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The BBC's Karen Allen
"It is an extra weapon in the fight against AIDS"
 real 56k

Tuesday, 16 January, 2001, 04:44 GMT
Drug simplifies living with HIV
hiv pills
Combination treatments can involve 15 pills every day
A new treatment for the Aids virus - which will significantly reduce the number of pills patients have to take - becomes available on Tuesday.

Trizivir is the first treatment to combine three proven and established HIV therapies - zidovudine, lamivudine and abacavir.

Its manufacturers, pharmaceutical giant GlaxoSmithKline, says the treatment will cost just over 580 a month - the same price as if the three drugs were taken separately.

It means I will comply and adhere a lot more easily than I currently do

Craig Adams

The convenient way the dose can be taken - only one tablet twice a day - is designed to reduce the number of people who give up on treatment.

And unlike some other HIV regimes it has no dietary restrictions, so patients can eat and drink without any complications.

Combination treatments

More so than with any other condition, taking HIV medicine as prescribed is crucial for therapy to continue to be effective.

But more than a quarter of people on combination treatments fail to stick to complex plans which involve taking up to 15 pills every day.

Trizivir has already been approved for use in Mexico, Switzerland, Chile, Ghana and Malawi.

It went on sale in the United States at the end of last year and will be rolled out in other European countries in the coming months.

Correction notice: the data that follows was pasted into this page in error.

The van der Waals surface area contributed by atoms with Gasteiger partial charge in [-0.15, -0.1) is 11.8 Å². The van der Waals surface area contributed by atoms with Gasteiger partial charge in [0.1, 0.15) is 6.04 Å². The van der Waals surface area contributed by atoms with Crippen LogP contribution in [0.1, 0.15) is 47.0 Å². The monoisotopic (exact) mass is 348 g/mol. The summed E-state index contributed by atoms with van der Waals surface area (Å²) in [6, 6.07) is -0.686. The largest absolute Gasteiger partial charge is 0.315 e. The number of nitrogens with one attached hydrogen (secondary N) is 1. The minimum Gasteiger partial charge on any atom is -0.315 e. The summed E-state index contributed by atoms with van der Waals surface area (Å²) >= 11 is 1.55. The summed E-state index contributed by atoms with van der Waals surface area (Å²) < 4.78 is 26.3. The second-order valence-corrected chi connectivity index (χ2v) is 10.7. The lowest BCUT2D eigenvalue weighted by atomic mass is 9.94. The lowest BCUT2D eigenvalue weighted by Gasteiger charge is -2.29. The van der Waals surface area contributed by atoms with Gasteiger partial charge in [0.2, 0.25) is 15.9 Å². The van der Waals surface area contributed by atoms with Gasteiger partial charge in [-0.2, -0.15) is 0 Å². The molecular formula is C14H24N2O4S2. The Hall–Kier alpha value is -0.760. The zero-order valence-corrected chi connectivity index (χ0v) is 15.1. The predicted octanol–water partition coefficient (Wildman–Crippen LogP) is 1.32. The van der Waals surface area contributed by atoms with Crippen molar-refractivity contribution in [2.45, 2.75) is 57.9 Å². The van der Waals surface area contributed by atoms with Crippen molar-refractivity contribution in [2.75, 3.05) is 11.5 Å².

Dr David Gordon, a medical advisor at GlaxoSmithKline, told the BBC: "HIV therapy is a fairly complex thing. We were asking patients to take a combination of usually at least three different drugs, and that often involves taking a large number of tablets with dietary restrictions.

"To get a true effect from these drugs you have take almost all of them in the right way at the right time, and I think we were being a bit unrealistic in the past expecting patients to be able to comply and take these drugs entirely in the way that they were prescribed by doctors."

Dr Gordon said HIV therapy had to be personalised for individual patients, but said that trizivir would be suitable for a lot of patients.

Craig Adams is HIV positive and currently has to take a total of 17 tablets every day as part of his drugs routine.

He says taking one tablet just twice a day will mean he's more likely to stick to the treatment.

"The fact that they have managed to combine as many pills as I am currently taking down into one pill will make it easier for me to take my combination on a daily basis.

"It means I will comply and adhere a lot more easily than I currently do."

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15 Nov 00 | Business
US approves Glaxo HIV drug
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